What's Your Healthy Weight?

January 22, 2010 by Kathy Nellor

I just finished reading the SHPS Health Trend Report and it motivated me to write this blog.In this report, it stated that according to "The Philips Index: America's Health and Well-being Report 2010", Americans are not evaluating their weight accurately. Just 39 percent of Americans consider themselves overweight; in stark contrast to a report issued by the National Center for Health Statistics which finds more than two-thirds (67 percent) of American adults to be either overweight or obese. With a healthy weight being an important factor in our overall well-being, I decided to highlight one of the tools available on this website that you can use to evaluate your weight. Remember for the best determination of whether you're at a healthy weight, talk to your health care provider. Your provider will take into account both your personal health and family history.

Obesity is determined by percentage of body fat and weight, according to the National Heart, Lung and Blood Institute (NHLBI). Having a large percentage of body fat, regardless of how much you weigh, is unhealthy. You could be of normal weight or underweight and still have an unhealthy amount of body fat. Being overweight means that you have a heavy weight, but not necessarily too much body fat. For example, people who are muscular weigh more than those who are not; their extra weight comes from muscle, not body fat.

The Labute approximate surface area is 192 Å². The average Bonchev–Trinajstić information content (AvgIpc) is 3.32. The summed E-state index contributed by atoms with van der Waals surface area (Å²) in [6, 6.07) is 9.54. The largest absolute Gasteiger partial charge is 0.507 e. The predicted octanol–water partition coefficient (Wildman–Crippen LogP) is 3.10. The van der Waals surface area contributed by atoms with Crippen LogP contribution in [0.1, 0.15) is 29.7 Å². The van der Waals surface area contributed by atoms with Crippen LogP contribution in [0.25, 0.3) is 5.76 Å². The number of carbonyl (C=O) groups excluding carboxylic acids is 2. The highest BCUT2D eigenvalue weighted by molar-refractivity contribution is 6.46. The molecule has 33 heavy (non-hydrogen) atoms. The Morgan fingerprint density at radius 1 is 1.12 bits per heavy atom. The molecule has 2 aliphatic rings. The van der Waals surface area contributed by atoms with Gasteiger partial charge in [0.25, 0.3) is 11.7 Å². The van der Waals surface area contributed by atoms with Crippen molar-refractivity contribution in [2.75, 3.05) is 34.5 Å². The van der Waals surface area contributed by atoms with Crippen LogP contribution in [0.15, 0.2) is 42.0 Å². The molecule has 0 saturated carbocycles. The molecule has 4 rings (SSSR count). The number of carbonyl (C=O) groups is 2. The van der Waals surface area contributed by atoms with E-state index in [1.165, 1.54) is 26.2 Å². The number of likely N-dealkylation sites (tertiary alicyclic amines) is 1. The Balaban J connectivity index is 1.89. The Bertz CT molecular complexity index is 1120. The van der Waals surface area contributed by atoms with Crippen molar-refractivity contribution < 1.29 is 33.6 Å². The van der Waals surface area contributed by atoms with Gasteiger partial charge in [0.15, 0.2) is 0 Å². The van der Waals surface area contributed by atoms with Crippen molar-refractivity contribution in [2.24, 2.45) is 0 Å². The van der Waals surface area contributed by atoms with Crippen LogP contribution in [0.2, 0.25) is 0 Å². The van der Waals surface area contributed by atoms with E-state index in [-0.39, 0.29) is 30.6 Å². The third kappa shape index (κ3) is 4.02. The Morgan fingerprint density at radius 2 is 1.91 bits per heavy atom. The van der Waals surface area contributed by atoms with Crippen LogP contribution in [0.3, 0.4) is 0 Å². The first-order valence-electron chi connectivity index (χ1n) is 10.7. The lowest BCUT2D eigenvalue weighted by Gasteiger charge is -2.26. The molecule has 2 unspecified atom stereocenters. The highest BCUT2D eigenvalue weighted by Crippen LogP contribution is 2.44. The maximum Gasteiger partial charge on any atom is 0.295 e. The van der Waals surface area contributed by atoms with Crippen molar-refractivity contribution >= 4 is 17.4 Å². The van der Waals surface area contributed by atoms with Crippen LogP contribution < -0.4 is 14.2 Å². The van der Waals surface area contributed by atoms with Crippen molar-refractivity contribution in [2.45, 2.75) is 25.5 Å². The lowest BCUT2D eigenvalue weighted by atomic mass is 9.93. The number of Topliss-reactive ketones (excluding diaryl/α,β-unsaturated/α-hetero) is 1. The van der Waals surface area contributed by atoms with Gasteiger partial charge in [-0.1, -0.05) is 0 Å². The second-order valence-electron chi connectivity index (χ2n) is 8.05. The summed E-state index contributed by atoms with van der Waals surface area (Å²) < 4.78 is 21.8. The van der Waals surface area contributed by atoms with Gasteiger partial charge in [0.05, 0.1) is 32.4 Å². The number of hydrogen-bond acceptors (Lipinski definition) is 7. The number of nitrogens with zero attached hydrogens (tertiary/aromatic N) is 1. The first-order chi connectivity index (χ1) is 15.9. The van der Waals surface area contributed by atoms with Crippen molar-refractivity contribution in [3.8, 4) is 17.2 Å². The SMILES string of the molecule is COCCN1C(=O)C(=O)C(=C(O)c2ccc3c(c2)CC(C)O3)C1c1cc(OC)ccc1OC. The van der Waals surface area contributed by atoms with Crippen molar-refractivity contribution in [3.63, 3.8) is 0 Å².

One measurement to find out whether you are at a healthy weight involves determining your body mass index, or BMI. To calculate your BMI, go to the BMI Calculator and enter in your information

  • A BMI of 18.4 or below: Underweight
  • A BMI of 18.5 to 24.9: Normal
  • A BMI of 25 to 29.9: Overweight
  • A BMI of 30 or greater: Obese

For people who are considered obese or those who are overweight and have two or more risk factors, the NHLBI guidelines recommend losing weight.

Although BMI is a reliable indicator of total body fat, it does have some limits. It may overestimate body fat in athletes and others with a muscular build. It may underestimate body fat in older adults and in others who have lost muscle mass.

Again, for the best determination of whether you're at a healthy weight, talk to your health care provider.

Tags:  Weight Management, Body Mass Index, BMI, Healthy Weight